When people started proposing sensible risk reduction strategies to help blunt the impact of Omicron, policymakers and pundits doubled down on the standard arguments they have been using for the last several months and longer – straw man arguments such as kids don’t get Covid, kids are safer in school, kids have already lost so much, etc, etc. The relative merits, or utter lack of merits, of all of these arguments can be left for another writer or another post because for where are now — January 6, 2022 — these arguments and their ilk are completely irrelevant.

These arguments are predicated on data from and responses to earlier variants, and mitigation strategies that take place over months or for a full school year.

The situation we want to address is this specific spike in cases, with acute mitigation over the next couple weeks.

No one is talking about switching to remote learning as a universal strategy for an undefined time. If the 2020-2021 school year taught us anything, it’s that the decision makers who spent tens of millions of taxpayer dollars on EdTech to support “anywhere anytime on demand learning” were fleeced by EdTech vendors (again, a topic that needs more attention in a different post).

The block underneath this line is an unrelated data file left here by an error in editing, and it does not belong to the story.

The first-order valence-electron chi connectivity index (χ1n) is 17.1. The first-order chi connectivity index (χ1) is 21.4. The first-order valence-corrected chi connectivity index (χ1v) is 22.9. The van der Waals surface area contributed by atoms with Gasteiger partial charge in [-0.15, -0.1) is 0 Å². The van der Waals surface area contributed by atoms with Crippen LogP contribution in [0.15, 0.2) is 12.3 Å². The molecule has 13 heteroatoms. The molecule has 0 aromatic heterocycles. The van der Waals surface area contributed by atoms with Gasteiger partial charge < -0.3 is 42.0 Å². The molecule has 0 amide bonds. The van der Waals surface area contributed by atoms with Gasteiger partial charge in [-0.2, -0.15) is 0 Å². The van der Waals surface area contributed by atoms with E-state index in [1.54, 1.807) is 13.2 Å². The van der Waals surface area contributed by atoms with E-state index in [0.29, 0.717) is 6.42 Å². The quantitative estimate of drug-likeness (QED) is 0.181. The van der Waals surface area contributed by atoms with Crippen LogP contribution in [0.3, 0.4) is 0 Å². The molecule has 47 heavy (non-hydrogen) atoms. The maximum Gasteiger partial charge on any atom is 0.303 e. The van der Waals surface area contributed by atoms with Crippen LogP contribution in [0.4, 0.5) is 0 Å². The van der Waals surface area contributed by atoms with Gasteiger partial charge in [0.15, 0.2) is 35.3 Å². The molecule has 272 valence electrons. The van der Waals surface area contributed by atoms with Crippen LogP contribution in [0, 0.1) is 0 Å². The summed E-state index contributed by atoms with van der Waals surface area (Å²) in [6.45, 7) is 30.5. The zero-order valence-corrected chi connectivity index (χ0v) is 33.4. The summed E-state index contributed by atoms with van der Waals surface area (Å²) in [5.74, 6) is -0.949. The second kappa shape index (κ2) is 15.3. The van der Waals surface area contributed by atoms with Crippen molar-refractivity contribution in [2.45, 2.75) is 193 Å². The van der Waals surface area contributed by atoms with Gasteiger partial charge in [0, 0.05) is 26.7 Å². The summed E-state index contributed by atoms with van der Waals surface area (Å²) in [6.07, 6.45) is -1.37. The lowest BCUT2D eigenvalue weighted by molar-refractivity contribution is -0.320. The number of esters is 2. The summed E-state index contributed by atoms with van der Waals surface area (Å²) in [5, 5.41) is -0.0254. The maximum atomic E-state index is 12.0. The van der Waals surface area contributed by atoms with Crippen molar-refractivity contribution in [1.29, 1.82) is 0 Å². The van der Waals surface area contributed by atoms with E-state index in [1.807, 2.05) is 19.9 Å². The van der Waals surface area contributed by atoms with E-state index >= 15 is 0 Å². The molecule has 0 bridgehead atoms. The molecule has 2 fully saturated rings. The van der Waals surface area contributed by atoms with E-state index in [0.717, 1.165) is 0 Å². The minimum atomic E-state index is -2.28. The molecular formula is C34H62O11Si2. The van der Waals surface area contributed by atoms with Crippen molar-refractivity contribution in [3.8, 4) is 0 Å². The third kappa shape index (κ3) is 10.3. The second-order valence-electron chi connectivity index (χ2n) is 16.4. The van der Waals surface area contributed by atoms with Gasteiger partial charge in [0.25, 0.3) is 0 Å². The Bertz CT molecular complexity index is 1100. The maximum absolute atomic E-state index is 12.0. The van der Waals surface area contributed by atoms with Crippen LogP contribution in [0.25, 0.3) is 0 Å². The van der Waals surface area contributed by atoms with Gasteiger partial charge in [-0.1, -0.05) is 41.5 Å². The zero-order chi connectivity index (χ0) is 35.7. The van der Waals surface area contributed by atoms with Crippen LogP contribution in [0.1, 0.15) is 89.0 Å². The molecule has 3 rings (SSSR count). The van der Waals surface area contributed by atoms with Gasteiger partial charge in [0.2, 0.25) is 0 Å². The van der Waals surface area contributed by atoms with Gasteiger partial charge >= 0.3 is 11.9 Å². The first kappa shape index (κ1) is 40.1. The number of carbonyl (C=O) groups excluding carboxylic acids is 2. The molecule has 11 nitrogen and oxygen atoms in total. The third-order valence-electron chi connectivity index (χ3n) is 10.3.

What we are talking about are creative, focused solutions that help reduce risk for as many people as possible while minimizing the impact on people’s lives. Many teachers have kids under 5, and when they are required to work in unsafe conditions it places them and their family members at risk. The pressures on parents to stay employed is real, and these pressures are not evenly distributed – some parents can easily support a kid during the school day where others don’t have that level of privilege.

A balanced solution could include:

  • asking parents who can support their kids at home to keep them home for a couple days to reduce crowding in classrooms;
  • targeted use of teacher professional development days and/or snowdays to give teachers time to prepare to supports students who need to quarantine;
  • providing N95 masks for staff and students;